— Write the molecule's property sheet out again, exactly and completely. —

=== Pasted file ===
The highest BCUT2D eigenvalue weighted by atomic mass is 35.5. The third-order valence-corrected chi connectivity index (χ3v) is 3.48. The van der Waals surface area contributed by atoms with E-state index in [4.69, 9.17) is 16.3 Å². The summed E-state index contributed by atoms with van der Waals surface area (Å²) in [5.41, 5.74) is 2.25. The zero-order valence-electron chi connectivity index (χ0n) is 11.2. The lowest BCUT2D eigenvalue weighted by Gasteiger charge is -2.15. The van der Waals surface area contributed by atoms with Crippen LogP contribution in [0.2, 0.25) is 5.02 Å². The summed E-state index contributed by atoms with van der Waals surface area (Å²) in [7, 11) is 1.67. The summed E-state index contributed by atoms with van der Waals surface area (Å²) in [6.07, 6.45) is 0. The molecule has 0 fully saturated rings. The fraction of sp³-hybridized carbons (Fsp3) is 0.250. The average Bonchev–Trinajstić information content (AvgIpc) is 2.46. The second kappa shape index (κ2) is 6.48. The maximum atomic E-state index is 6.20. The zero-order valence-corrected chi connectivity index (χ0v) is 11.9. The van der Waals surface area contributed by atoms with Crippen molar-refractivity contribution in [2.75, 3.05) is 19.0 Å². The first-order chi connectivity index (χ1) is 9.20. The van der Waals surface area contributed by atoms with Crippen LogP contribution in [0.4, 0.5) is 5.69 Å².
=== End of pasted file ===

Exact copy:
The highest BCUT2D eigenvalue weighted by atomic mass is 35.5. The third-order valence-corrected chi connectivity index (χ3v) is 3.48. The van der Waals surface area contributed by atoms with E-state index in [4.69, 9.17) is 16.3 Å². The summed E-state index contributed by atoms with van der Waals surface area (Å²) in [5.41, 5.74) is 2.25. The zero-order valence-electron chi connectivity index (χ0n) is 11.2. The lowest BCUT2D eigenvalue weighted by Gasteiger charge is -2.15. The van der Waals surface area contributed by atoms with Crippen LogP contribution in [0.2, 0.25) is 5.02 Å². The summed E-state index contributed by atoms with van der Waals surface area (Å²) in [7, 11) is 1.67. The summed E-state index contributed by atoms with van der Waals surface area (Å²) in [6.07, 6.45) is 0. The molecule has 0 fully saturated rings. The fraction of sp³-hybridized carbons (Fsp3) is 0.250. The average Bonchev–Trinajstić information content (AvgIpc) is 2.46. The second kappa shape index (κ2) is 6.48. The maximum atomic E-state index is 6.20. The zero-order valence-corrected chi connectivity index (χ0v) is 11.9. The van der Waals surface area contributed by atoms with Crippen molar-refractivity contribution in [2.75, 3.05) is 19.0 Å². The first-order chi connectivity index (χ1) is 9.20. The van der Waals surface area contributed by atoms with Crippen LogP contribution in [0.4, 0.5) is 5.69 Å².